Full-text · Article · Jul 2015 · PeerJ
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    ABSTRACT: Younger women being treated for breast cancer consistently show greater depression shortly after diagnosis than older women. In this longitudinal study, we examine whether these age differences persist over the first 26 months following diagnosis and identify factors related to change in depressive symptoms. A total of 653 women within 8 months of a first time breast cancer diagnosis completed questionnaires at baseline and three additional timepoints (6, 12, and 18 months after baseline) on contextual/patient characteristics, symptoms, and psychosocial variables. Chart reviews provided cancer and treatment-related data. The primary outcome was depressive symptomatology assessed by the Beck Depression Inventory. Among women younger than age 65, depressive symptoms were highest soon after diagnosis and significantly decreased over time. Depressive symptoms remained stable and low for women aged 65 and older. Age was no longer significantly related to depressive symptoms in multivariable analyses controlling for a wide range of covariates. The primary factors related to levels of and declines in depressive symptomatology were the ability to pay for basics; completing chemotherapy with doxorubicin; and decreases in pain, vasomotor symptoms, illness intrusiveness, and passive coping. Increased sense of meaning/peace and social support were related to decreased depression. Interventions to reduce symptoms and illness intrusiveness, improve a sense of meaning and peace, and increase social support, may help reduce depression and such interventions may be especially relevant for younger women.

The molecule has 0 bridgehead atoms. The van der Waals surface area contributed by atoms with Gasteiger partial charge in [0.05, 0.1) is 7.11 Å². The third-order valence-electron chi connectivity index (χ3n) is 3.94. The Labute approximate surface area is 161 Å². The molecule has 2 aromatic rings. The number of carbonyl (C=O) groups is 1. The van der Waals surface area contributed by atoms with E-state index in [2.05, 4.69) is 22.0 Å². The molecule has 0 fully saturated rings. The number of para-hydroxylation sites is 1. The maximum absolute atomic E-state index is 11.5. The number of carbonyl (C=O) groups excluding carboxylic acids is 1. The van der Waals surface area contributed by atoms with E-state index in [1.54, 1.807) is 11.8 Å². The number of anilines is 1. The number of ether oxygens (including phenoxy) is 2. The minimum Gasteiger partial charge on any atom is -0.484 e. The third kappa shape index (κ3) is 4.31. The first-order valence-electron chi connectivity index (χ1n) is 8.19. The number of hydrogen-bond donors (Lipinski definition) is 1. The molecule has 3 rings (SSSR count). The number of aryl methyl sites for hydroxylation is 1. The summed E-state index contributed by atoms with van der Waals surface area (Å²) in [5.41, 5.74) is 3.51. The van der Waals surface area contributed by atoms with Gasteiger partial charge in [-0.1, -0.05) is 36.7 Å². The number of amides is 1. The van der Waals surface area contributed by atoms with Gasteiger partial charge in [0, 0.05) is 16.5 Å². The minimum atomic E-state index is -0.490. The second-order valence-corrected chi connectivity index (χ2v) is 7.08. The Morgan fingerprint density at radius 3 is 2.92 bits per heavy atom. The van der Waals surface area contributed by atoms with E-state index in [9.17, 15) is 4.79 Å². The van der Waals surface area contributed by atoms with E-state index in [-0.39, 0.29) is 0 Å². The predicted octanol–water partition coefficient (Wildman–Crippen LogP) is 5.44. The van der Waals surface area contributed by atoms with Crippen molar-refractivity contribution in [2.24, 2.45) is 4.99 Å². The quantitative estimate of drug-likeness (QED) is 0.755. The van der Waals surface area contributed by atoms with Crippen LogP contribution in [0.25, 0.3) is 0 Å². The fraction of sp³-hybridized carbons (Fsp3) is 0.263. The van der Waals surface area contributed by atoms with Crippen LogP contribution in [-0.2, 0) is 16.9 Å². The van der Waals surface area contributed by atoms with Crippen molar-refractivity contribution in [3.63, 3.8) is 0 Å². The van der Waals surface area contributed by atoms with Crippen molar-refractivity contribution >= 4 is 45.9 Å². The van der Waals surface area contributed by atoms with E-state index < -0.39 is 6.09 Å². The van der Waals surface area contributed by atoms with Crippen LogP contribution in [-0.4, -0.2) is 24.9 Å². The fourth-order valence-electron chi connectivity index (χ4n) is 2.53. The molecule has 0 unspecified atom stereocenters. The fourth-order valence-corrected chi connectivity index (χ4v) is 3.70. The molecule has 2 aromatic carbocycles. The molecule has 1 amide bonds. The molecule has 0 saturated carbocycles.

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    ABSTRACT: Objective: To identify trajectories of illness intrusiveness over the first 2 years after a breast cancer diagnosis and describe associated patient and treatment characteristics. Illness intrusiveness, or how much an illness disrupts life domains, has been shown to be highly related to quality of life. Methods: Women recruited within 8 months of a breast cancer diagnosis (n = 653) completed questionnaires at baseline and 6, 12, and 18 months postbaseline. Group-based trajectory modeling was used to identify trajectories in three established domains of illness intrusiveness: instrumental, intimacy, and relationships and personal development. Bivariate analyses identified contextual, disease/treatment, psychological, and social characteristics of women in trajectory groups. Results: Forty-one percent of women fell into a trajectory of consistently low illness intrusiveness (Low) across all three domains. Other women varied such that some reported illness intrusiveness that decreased over time on at least one domain (9-34%), and others reported consistently high intrusiveness on at least one domain (11-17%). A fourth trajectory of increased illness intrusiveness emerged in the relationship and personal development domain (9%). Characteristics of women in the Low group were being older; being less likely to have children at home; and having stage I cancer, fewer symptoms, and better psychosocial status. Conclusions: Women experienced different patterns of illness intrusiveness in the first 2 years after a diagnosis of breast cancer with a high percentage reporting Low intrusiveness. However, women differentially followed the other trajectory patterns by domain, suggesting that the effect of breast cancer on some women's lives may be specific to certain areas.